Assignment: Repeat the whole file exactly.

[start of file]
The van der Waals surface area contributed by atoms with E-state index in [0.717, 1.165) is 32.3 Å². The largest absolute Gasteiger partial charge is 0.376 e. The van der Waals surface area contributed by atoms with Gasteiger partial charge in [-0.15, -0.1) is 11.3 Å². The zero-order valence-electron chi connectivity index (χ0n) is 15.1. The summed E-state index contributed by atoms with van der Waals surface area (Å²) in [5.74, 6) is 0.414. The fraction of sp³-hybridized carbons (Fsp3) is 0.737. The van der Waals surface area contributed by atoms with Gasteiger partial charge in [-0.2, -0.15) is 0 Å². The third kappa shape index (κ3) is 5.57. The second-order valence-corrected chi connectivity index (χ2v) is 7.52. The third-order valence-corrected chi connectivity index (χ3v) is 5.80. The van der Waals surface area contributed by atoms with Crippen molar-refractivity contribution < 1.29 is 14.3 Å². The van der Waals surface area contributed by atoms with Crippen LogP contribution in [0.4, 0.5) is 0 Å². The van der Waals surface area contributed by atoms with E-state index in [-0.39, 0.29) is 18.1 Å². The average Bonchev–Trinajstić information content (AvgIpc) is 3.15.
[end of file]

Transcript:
The van der Waals surface area contributed by atoms with E-state index in [0.717, 1.165) is 32.3 Å². The largest absolute Gasteiger partial charge is 0.376 e. The van der Waals surface area contributed by atoms with Gasteiger partial charge in [-0.15, -0.1) is 11.3 Å². The zero-order valence-electron chi connectivity index (χ0n) is 15.1. The summed E-state index contributed by atoms with van der Waals surface area (Å²) in [5.74, 6) is 0.414. The fraction of sp³-hybridized carbons (Fsp3) is 0.737. The van der Waals surface area contributed by atoms with Gasteiger partial charge in [-0.2, -0.15) is 0 Å². The third kappa shape index (κ3) is 5.57. The second-order valence-corrected chi connectivity index (χ2v) is 7.52. The third-order valence-corrected chi connectivity index (χ3v) is 5.80. The van der Waals surface area contributed by atoms with Crippen molar-refractivity contribution < 1.29 is 14.3 Å². The van der Waals surface area contributed by atoms with Crippen LogP contribution in [0.4, 0.5) is 0 Å². The van der Waals surface area contributed by atoms with E-state index in [-0.39, 0.29) is 18.1 Å². The average Bonchev–Trinajstić information content (AvgIpc) is 3.15.